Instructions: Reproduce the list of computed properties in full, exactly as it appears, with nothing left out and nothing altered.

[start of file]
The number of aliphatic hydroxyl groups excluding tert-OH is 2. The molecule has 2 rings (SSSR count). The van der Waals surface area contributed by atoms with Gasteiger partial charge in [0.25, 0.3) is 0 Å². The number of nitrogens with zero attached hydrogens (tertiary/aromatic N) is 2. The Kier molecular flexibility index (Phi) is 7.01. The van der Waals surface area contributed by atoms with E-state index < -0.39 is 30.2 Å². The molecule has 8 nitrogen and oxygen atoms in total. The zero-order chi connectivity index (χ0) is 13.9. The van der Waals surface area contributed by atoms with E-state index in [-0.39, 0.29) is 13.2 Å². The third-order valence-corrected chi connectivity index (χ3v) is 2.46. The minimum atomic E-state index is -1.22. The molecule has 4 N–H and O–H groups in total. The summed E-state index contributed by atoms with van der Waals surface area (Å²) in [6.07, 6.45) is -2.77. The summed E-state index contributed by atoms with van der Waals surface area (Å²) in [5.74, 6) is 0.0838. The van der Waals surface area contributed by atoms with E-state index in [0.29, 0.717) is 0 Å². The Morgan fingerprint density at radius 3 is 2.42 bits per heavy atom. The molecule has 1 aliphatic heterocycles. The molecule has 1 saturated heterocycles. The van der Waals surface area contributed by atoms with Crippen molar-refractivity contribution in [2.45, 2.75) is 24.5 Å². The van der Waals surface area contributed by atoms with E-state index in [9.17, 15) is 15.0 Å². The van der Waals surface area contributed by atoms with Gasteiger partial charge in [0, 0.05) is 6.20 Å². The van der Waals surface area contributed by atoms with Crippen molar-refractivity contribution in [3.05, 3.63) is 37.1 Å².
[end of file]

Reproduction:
The number of aliphatic hydroxyl groups excluding tert-OH is 2. The molecule has 2 rings (SSSR count). The van der Waals surface area contributed by atoms with Gasteiger partial charge in [0.25, 0.3) is 0 Å². The number of nitrogens with zero attached hydrogens (tertiary/aromatic N) is 2. The Kier molecular flexibility index (Phi) is 7.01. The van der Waals surface area contributed by atoms with E-state index < -0.39 is 30.2 Å². The molecule has 8 nitrogen and oxygen atoms in total. The zero-order chi connectivity index (χ0) is 13.9. The van der Waals surface area contributed by atoms with E-state index in [-0.39, 0.29) is 13.2 Å². The third-order valence-corrected chi connectivity index (χ3v) is 2.46. The minimum atomic E-state index is -1.22. The molecule has 4 N–H and O–H groups in total. The summed E-state index contributed by atoms with van der Waals surface area (Å²) in [6.07, 6.45) is -2.77. The summed E-state index contributed by atoms with van der Waals surface area (Å²) in [5.74, 6) is 0.0838. The van der Waals surface area contributed by atoms with E-state index in [0.29, 0.717) is 0 Å². The Morgan fingerprint density at radius 3 is 2.42 bits per heavy atom. The molecule has 1 aliphatic heterocycles. The molecule has 1 saturated heterocycles. The van der Waals surface area contributed by atoms with Crippen molar-refractivity contribution in [2.45, 2.75) is 24.5 Å². The van der Waals surface area contributed by atoms with E-state index in [9.17, 15) is 15.0 Å². The van der Waals surface area contributed by atoms with Gasteiger partial charge in [0, 0.05) is 6.20 Å². The van der Waals surface area contributed by atoms with Crippen molar-refractivity contribution in [3.05, 3.63) is 37.1 Å².